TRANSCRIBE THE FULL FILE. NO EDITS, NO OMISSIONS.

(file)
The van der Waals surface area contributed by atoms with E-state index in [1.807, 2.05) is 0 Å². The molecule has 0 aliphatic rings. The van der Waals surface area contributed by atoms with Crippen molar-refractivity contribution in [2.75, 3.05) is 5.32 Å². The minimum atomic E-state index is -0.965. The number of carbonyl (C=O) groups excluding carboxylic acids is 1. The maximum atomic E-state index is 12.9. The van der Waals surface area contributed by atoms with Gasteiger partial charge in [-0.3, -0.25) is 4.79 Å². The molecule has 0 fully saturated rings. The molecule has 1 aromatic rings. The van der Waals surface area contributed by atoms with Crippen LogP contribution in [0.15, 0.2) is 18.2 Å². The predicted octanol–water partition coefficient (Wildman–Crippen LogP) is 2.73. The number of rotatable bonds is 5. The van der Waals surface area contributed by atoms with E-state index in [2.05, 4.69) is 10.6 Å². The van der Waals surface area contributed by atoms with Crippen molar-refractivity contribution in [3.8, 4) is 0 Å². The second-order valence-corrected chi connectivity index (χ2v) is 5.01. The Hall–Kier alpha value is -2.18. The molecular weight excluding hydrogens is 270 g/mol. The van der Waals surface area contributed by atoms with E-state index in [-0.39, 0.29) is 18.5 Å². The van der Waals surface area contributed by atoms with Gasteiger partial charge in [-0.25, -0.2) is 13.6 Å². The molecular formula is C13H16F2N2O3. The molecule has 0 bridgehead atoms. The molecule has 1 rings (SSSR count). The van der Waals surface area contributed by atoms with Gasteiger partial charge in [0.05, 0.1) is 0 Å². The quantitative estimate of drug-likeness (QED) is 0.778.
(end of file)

The van der Waals surface area contributed by atoms with E-state index in [1.807, 2.05) is 0 Å². The molecule has 0 aliphatic rings. The van der Waals surface area contributed by atoms with Crippen molar-refractivity contribution in [2.75, 3.05) is 5.32 Å². The minimum atomic E-state index is -0.965. The number of carbonyl (C=O) groups excluding carboxylic acids is 1. The maximum atomic E-state index is 12.9. The van der Waals surface area contributed by atoms with Gasteiger partial charge in [-0.3, -0.25) is 4.79 Å². The molecule has 0 fully saturated rings. The molecule has 1 aromatic rings. The van der Waals surface area contributed by atoms with Crippen LogP contribution in [0.15, 0.2) is 18.2 Å². The predicted octanol–water partition coefficient (Wildman–Crippen LogP) is 2.73. The number of rotatable bonds is 5. The van der Waals surface area contributed by atoms with E-state index in [2.05, 4.69) is 10.6 Å². The van der Waals surface area contributed by atoms with Crippen molar-refractivity contribution in [3.8, 4) is 0 Å². The second-order valence-corrected chi connectivity index (χ2v) is 5.01. The Hall–Kier alpha value is -2.18. The molecular weight excluding hydrogens is 270 g/mol. The van der Waals surface area contributed by atoms with E-state index in [-0.39, 0.29) is 18.5 Å². The van der Waals surface area contributed by atoms with Gasteiger partial charge in [-0.25, -0.2) is 13.6 Å². The molecular formula is C13H16F2N2O3. The molecule has 0 bridgehead atoms. The molecule has 1 rings (SSSR count). The van der Waals surface area contributed by atoms with Gasteiger partial charge in [0.05, 0.1) is 0 Å². The quantitative estimate of drug-likeness (QED) is 0.778.